NEW YORK ( TheStreet) -- "You can do everything I do at home, if you're willing to put in the time and effort," Jim Cramer told the viewers of his " Mad Money" TV show Friday. He said that with just a few hours a week, investors can actively invest in stocks and manage their portfolios with great success. So how does Cramer find new stocks to potentially invest in? He said that one way is with the new 52-week high list. Stocks on the new high list obviously have something going for them, he said. It may be that the company is part of a genuine bull market, or it might be that the stock has serious momentum, but in either case, Cramer said stocks on the new high list are worth giving a second glance. "Things pretty much keep going in the same direction under something major shifts," Cramer told viewers. That's why if the fundamentals of a company on the 52-week high list are still strong, it may be a winner. > > Bull or Bear? Vote in Our Poll But Cramer advised against buying any stock that's at it 52-week high. He said that with rare exception, waiting for a pullback will almost always give investors a better entry point, and with the larger up trend still in place, will afford them even greater returns. Cramer said when the broader market sells off, that's the perfect time to snap up the high fliers.
Gradual BuyingCramer's second tip for active investors was to never buy all of a position in a stock all at once. He said that stocks rarely move in a straight line, so there will always been opportunities to buy more, perhaps lower than where a stock trades today. Cramer said that if investors want to purchase 100 shares of a stock, he would start by buying only 25 shares. If the stock pulls back, Cramer said he would buy more. If it trends higher, then he knows his thesis is correct and he can continue to buy more shares as the opportunities arise. There is one exception to his rule, Cramer noted, and that's in the case of strong insider selling. Cramer said that company insiders can sell stocks for all sorts of reasons, but there's only one reason for them to be buying shares of their own company, and that's because they think it's going higher. Cramer said if company executives are buying shares at or near its 52-week, that's a pretty "darned good reason" to ignore both his "buy-in-segments" rule and his "wait-for-a-pullback" rule, and go all in. "If you see an insider buyer," said Cramer, "you might want to be buying too."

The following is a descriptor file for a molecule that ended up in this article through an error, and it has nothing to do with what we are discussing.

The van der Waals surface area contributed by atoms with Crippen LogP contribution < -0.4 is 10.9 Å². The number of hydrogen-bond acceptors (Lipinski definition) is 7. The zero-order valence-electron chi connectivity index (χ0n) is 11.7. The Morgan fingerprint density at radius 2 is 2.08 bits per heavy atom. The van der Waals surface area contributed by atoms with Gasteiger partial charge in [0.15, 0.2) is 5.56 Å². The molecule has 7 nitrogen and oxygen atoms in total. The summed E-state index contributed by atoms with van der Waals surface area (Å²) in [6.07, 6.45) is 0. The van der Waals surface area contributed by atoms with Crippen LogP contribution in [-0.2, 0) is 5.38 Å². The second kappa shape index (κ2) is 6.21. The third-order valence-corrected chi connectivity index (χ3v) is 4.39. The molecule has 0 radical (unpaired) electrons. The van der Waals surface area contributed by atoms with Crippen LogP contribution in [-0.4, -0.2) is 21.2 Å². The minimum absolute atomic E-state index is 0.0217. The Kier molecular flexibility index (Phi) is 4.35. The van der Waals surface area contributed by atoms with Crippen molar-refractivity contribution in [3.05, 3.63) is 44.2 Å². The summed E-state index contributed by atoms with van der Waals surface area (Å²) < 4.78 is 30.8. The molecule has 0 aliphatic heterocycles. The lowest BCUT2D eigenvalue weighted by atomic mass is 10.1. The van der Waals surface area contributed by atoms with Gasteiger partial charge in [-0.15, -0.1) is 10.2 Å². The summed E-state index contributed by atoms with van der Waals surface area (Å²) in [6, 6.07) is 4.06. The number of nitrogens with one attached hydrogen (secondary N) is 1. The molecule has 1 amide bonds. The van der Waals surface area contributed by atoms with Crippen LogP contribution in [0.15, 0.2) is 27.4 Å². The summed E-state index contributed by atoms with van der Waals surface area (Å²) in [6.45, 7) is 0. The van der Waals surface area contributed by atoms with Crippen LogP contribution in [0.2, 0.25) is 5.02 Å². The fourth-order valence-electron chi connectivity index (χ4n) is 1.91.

Short SellingContinuing his tips for active investors, Cramer said that another tell that a stock may be headed higher is, of all things, a large short interest in the stock. Cramer explained that when a stock has a large number of short sellers betting that the price will go lower, and it doesn't, that creates a short squeeze, which causes the shorts to buy the shares they've borrowed to cover their positions. Cramer said a short squeeze is particularly bullish when combined with large insider buying, which is essentially company executives drawing a line in the sand and saying, "our stock goes no lower." He said that large company stock buyback programs accomplish the same goal, giving the stock strength to pressure the shorts out of their positions and take the shares sharply higher in the process. But even without insider buyer or stock buybacks, Cramer said large short positions in a stock can still be bullish for investors if the company receives good news, changed market conditions, or anything that will rattle the shorts and force them to re-evaluate. In lieu of the recent market meltdown, Cramer issued a note of caution regarding stocks with an extremely high level of short interest. He said that the financial panic of 2008 and 2009 was largely spread by hordes of short sellers and hedge funds ganging up on the financial stocks, forcing them lower in their hour of need. Cramer said in these rare cases, investors need to steer clear at all costs.